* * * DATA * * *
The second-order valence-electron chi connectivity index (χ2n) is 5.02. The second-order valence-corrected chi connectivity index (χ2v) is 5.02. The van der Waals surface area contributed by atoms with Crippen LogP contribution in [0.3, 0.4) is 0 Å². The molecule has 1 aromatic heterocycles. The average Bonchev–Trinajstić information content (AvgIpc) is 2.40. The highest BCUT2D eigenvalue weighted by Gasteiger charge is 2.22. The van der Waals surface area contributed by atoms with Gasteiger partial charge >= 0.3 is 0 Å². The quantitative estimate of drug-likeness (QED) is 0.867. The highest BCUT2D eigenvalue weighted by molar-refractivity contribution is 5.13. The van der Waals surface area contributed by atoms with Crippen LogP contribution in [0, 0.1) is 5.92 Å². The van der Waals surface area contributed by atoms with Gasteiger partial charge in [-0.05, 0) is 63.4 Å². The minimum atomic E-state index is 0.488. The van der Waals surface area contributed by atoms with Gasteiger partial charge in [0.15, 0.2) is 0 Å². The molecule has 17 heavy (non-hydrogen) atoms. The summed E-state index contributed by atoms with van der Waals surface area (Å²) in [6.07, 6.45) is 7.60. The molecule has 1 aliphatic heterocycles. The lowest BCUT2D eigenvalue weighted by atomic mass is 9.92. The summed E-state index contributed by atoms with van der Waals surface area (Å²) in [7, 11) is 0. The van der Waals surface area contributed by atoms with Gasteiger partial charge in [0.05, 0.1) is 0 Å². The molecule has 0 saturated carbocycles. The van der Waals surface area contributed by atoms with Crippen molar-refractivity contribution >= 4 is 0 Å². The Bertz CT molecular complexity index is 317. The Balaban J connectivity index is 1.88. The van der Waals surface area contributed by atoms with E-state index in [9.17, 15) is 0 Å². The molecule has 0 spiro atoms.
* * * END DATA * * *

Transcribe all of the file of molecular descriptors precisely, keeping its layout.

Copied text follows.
The second-order valence-electron chi connectivity index (χ2n) is 5.02. The second-order valence-corrected chi connectivity index (χ2v) is 5.02. The van der Waals surface area contributed by atoms with Crippen LogP contribution in [0.3, 0.4) is 0 Å². The molecule has 1 aromatic heterocycles. The average Bonchev–Trinajstić information content (AvgIpc) is 2.40. The highest BCUT2D eigenvalue weighted by Gasteiger charge is 2.22. The van der Waals surface area contributed by atoms with Gasteiger partial charge >= 0.3 is 0 Å². The quantitative estimate of drug-likeness (QED) is 0.867. The highest BCUT2D eigenvalue weighted by molar-refractivity contribution is 5.13. The van der Waals surface area contributed by atoms with Crippen LogP contribution in [0, 0.1) is 5.92 Å². The van der Waals surface area contributed by atoms with Gasteiger partial charge in [-0.05, 0) is 63.4 Å². The minimum atomic E-state index is 0.488. The van der Waals surface area contributed by atoms with Gasteiger partial charge in [0.15, 0.2) is 0 Å². The molecule has 17 heavy (non-hydrogen) atoms. The summed E-state index contributed by atoms with van der Waals surface area (Å²) in [6.07, 6.45) is 7.60. The molecule has 1 aliphatic heterocycles. The lowest BCUT2D eigenvalue weighted by atomic mass is 9.92. The summed E-state index contributed by atoms with van der Waals surface area (Å²) in [7, 11) is 0. The van der Waals surface area contributed by atoms with Gasteiger partial charge in [0.05, 0.1) is 0 Å². The molecule has 0 saturated carbocycles. The van der Waals surface area contributed by atoms with Crippen molar-refractivity contribution >= 4 is 0 Å². The Bertz CT molecular complexity index is 317. The Balaban J connectivity index is 1.88. The van der Waals surface area contributed by atoms with E-state index in [9.17, 15) is 0 Å². The molecule has 0 spiro atoms.